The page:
Jamey Warren, CEO of specialist headphone retailer HeadRoom, gives us the whys and wherefores of headphone purchasing:
Headphones are an essential tool for recording studios. Having spoken with a variety of recording engineers, producers, mastering engineers, and musicians, I’ve learned a few key aspects about headphones, and there are questions I always ask when somebody is looking for their first pair or for a pile to fit their needs. I’ll start off by covering what I consider to be the three main concerns when choosing headphones for your studio.
1. Open vs. Closed Headphones?
This is the first big question to answer and it’s a relatively simple one. If you will be using a microphone to record sounds such as an acoustic guitar, voice, or drums you’ll likely want closed headphones. Closed headphones help to keep sound from leaking out and getting into your microphone feed. If you’re recording or producing music using direct input or software-based instruments this is not an issue.
If you’re only mixing or mastering music and don’t need isolation then you can use open headphones. It is usually easier to get more natural, accurate sound from an open headphone than from a closed headphone of similar design. This is not always the case, as we have heard a few open design headphones that sound worse than good quality closed headphones. Ultimately it depends on how much attention the manufacturer paid to sound quality versus cost/style/comfort, etc.
Studio headphones need to be durable and repairable. Many well-respected studio cans these days have removable cables and replaceable ear pads and headbands. Some manufacturers, such as Sennheiser, go so far as to make almost all parts replaceable. All of the headphones we have listed in this guide offer replaceable cables and parts.
3. Sound Quality
You would think I would have put this as the first criteria but the truth is if your headphones don’t work or break often you’ll be making less music. The quality of sound you get from a headphone depends on many different factors, including design and price. Once you’ve settled on your needs and budget we can narrow down your options.
Entry-level or Low-cost Headphones
When outfitting a studio with headphones for the whole band it’s helpful to keep the cost per unit down. Our best recommendation is to keep it affordable, but don’t skimp to the point where you’re buying something disposable.
The Shure SRH440’s are great-sounding headphones, providing plenty of isolation for recording with microphones. They also sound good enough to be the only headphones for those on a budget.
For a small increase in price, stepping up to the Audio-Technica M50x will get you a little more natural and accurate sound and a few extra cables included in the package.
At the higher end of entry-level headphones we often recommend the Shure SRH840, which provides more comfortable ear cups, fuller bass response and an extra set of earpads.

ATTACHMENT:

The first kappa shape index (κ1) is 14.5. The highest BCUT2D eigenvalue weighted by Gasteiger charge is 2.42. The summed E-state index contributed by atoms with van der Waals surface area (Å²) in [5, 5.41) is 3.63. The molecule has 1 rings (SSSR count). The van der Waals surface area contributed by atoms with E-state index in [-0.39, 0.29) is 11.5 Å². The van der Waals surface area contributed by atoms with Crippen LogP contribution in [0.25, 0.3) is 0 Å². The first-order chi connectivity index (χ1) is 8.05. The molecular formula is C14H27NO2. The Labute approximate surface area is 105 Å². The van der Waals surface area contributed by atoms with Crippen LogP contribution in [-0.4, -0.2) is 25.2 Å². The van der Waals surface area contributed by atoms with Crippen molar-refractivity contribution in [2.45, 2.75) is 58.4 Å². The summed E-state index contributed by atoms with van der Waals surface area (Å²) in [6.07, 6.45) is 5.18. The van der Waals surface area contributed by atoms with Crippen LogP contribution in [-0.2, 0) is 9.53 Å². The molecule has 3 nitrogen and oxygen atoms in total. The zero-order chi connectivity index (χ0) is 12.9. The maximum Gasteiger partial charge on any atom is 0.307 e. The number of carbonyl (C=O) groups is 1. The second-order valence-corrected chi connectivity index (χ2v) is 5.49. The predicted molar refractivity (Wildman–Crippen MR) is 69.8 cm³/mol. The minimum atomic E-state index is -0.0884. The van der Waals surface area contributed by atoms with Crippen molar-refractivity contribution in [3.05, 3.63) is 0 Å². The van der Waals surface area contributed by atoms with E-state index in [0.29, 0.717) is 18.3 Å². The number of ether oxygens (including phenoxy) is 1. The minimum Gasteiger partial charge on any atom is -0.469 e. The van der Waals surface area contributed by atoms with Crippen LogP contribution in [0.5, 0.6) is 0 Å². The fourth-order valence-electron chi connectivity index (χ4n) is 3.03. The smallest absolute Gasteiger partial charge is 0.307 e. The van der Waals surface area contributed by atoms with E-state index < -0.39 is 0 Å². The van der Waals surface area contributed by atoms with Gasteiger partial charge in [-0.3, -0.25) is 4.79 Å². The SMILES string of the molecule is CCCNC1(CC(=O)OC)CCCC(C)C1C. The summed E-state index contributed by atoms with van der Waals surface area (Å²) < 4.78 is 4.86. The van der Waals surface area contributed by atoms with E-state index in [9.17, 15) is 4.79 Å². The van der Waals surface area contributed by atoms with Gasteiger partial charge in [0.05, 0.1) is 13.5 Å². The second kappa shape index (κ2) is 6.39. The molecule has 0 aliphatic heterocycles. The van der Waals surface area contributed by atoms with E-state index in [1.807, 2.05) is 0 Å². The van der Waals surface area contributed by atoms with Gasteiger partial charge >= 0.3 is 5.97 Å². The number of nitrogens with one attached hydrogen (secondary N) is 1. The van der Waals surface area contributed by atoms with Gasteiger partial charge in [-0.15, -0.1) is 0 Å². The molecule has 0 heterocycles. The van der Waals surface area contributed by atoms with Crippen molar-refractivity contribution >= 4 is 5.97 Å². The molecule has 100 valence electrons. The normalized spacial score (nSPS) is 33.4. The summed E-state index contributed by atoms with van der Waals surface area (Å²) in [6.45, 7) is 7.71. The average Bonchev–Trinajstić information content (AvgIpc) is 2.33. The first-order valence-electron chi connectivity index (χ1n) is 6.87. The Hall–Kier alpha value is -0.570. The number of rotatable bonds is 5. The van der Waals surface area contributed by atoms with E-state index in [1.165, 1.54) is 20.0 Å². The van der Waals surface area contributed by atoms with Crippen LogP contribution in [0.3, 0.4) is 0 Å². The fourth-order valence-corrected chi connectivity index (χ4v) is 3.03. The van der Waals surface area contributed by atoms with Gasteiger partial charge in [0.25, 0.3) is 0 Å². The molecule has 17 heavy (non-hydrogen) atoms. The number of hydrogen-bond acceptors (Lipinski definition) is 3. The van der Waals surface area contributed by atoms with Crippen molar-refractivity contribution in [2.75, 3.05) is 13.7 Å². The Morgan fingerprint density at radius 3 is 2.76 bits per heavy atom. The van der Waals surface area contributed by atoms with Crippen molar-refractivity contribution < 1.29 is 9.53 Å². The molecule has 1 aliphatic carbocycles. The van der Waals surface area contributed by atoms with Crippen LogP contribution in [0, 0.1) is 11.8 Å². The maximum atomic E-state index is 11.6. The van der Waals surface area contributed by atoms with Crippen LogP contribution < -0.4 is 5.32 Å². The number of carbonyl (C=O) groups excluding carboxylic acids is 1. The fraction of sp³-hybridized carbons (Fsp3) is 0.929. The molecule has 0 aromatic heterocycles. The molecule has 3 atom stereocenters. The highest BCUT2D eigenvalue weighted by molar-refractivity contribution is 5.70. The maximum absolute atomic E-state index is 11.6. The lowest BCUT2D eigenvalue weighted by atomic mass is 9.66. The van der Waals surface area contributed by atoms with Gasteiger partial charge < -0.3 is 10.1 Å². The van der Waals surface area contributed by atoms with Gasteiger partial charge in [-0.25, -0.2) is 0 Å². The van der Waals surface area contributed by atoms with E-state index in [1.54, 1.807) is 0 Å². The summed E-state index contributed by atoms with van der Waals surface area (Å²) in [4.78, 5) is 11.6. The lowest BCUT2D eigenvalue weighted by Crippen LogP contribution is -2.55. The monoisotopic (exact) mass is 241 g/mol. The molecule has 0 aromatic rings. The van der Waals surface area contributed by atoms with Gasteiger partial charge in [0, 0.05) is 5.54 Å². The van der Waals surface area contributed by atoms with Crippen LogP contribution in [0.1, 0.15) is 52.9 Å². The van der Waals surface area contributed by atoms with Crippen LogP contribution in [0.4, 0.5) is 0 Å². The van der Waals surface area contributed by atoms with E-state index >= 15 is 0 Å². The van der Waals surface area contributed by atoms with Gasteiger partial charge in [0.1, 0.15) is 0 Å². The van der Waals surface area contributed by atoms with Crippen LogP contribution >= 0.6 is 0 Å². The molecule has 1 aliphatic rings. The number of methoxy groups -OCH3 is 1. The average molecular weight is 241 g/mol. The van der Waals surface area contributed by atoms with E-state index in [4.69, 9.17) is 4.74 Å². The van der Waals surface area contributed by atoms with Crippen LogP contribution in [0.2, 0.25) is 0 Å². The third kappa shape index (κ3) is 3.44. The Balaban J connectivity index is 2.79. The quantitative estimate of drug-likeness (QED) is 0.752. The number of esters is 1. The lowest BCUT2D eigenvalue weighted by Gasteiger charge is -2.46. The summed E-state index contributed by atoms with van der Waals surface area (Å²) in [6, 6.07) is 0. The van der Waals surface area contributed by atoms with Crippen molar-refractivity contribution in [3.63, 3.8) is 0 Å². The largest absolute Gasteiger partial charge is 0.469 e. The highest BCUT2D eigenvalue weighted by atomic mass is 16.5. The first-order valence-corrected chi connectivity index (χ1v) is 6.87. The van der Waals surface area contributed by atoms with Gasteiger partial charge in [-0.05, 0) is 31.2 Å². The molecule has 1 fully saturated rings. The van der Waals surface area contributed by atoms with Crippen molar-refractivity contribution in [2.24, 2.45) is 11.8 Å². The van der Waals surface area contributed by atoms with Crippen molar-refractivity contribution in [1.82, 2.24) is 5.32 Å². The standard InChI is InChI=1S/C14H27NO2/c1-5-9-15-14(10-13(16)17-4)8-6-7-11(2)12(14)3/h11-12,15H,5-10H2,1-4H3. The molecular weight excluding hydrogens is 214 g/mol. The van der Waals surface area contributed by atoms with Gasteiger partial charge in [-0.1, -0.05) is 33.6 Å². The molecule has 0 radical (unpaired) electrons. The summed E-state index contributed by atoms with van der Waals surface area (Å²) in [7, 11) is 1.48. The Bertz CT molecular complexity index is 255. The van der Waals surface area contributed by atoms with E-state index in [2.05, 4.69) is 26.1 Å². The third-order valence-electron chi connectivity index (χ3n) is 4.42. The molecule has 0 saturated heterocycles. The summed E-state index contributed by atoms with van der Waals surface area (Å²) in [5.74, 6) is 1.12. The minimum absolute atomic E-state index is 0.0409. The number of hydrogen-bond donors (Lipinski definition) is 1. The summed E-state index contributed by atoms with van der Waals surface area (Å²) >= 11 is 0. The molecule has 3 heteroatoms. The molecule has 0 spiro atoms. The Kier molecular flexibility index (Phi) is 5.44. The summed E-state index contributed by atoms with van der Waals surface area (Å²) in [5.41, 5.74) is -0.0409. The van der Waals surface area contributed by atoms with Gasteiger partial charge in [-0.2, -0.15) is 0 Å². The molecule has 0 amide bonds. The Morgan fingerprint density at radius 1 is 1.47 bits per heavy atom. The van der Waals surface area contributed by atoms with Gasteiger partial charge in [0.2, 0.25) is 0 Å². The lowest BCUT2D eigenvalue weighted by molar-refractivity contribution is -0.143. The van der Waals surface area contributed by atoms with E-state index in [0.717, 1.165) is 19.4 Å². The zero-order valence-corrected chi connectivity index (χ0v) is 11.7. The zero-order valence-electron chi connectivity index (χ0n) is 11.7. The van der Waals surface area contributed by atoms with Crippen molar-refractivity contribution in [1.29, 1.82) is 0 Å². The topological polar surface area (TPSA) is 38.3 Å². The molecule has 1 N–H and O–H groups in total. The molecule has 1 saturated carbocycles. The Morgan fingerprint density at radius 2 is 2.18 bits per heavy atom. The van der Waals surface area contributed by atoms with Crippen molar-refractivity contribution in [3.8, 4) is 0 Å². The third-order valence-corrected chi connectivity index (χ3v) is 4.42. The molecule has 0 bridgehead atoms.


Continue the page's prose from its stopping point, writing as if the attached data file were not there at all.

If you’re wanting the best bang for your buck without compromising your mixing or mastering abilities we recommend the Sennheiser HD600 and HD650, as well as the AKG K712. These are open-style headphones providing very natural and accurate sound. Remember, open headphones are best used when a microphone is not in use.
A nice mid-priced closed option is the Shure SRH1540. While they leak a little more sound than your standard closed headphones, they isolate enough to be our top recommendation for tracking in the studio.
On the extreme end of the spectrum we are seeing a lot of new products from all the known manufacturers. From Sennheiser we have the HD800, possibly the world’s best headphones – their open design with angled driver and proprietary ‘ring radiator’ driver yield the widest soundstage and precise details of anything we’ve heard.
AKG released the K812 this year, offering its signature sound in a more refined package.
A newcomer to the audio world, Audeze released its LCD-X in 2013, delivering planar magnetic headphones with a luscious, dynamic, and very linear bass response.
If you’re looking for the top of the line in closed headphones, the Fostex TH-900 and Audeze LCD-XC are sure to delight the ears of any musician or engineer.
A word on headphone amps. Why would you need such a thing? Behind every headphone jack is a miniature power amplifier to drive headphones. Sometimes the manufacturers put this in as an afterthought, or simply don’t pay much attention to the headphone output. If you’re considering investing in high-end headphones you should consider pairing them with a dedicated headphone amp.
High on our recommended list of headphone amps is the Grace Design m920. While it costs more than any headphone we’ve mentioned, this could be the centre of your production. The m920 includes a digital-to-analogue converter with all standard connections, switchable inputs to act as the heart of your monitoring centre, and it can be used as a preamp for your main speakers. Also included with the m920 is a crossfeed setting, which is meant to more closely simulate the sound of speakers, reducing listening fatigue.
If the idea of crossfeed is appealing to you, also consider the SPL Phonitor, which offers a very customisable crossfeed to suit your own listening tastes.